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In Life, Man Immune To HIV Helped Scientists Fight Virus

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Stephen Crohn, a man best known for staying alive during the early days of the AIDS epidemic, died Aug. 23 at age 66. Throughout his lifetime, the New York artist helped researchers uncover vital clues about HIV and how to stop it.

Crohn's partner was one of the first people to die from AIDS in 1978. Over the years, Crohn watched boyfriends and acquaintances die from the disease. But he never got sick.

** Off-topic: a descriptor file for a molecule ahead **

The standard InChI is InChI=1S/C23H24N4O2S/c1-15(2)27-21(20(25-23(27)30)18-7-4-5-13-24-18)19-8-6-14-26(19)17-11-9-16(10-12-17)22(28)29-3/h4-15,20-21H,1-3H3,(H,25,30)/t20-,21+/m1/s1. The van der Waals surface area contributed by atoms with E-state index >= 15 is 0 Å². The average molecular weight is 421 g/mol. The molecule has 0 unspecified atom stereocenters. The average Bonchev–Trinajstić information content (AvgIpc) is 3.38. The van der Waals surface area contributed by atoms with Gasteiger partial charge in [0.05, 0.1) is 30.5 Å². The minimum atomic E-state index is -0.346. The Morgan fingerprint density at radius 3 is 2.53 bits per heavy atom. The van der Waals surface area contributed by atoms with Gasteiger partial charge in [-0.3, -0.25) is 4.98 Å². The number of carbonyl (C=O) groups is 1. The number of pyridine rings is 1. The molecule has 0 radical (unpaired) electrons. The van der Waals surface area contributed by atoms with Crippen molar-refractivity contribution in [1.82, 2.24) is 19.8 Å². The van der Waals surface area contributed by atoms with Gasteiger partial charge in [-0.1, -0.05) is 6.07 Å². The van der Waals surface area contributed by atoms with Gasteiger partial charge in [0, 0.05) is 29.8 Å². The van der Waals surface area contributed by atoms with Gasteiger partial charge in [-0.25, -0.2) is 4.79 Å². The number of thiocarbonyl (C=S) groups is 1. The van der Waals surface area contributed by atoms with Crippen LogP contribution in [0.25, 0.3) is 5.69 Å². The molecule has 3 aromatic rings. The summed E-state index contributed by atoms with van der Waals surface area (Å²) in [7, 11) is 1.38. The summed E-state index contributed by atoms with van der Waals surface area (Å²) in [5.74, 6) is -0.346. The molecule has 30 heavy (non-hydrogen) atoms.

Knowing that there was something unique about himself, Crohn volunteered to be studied.

Immunologist Bill Paxton was one of the first scientists to work with Crohn at the Aaron Diamond AIDS Research Center in New York. He figured out that some of Crohn's immune cells, called CD4, literally blocked the virus. "I couldn't infect the CD4 cells," he told The New York Times. "I'd never seen that before."
 
 

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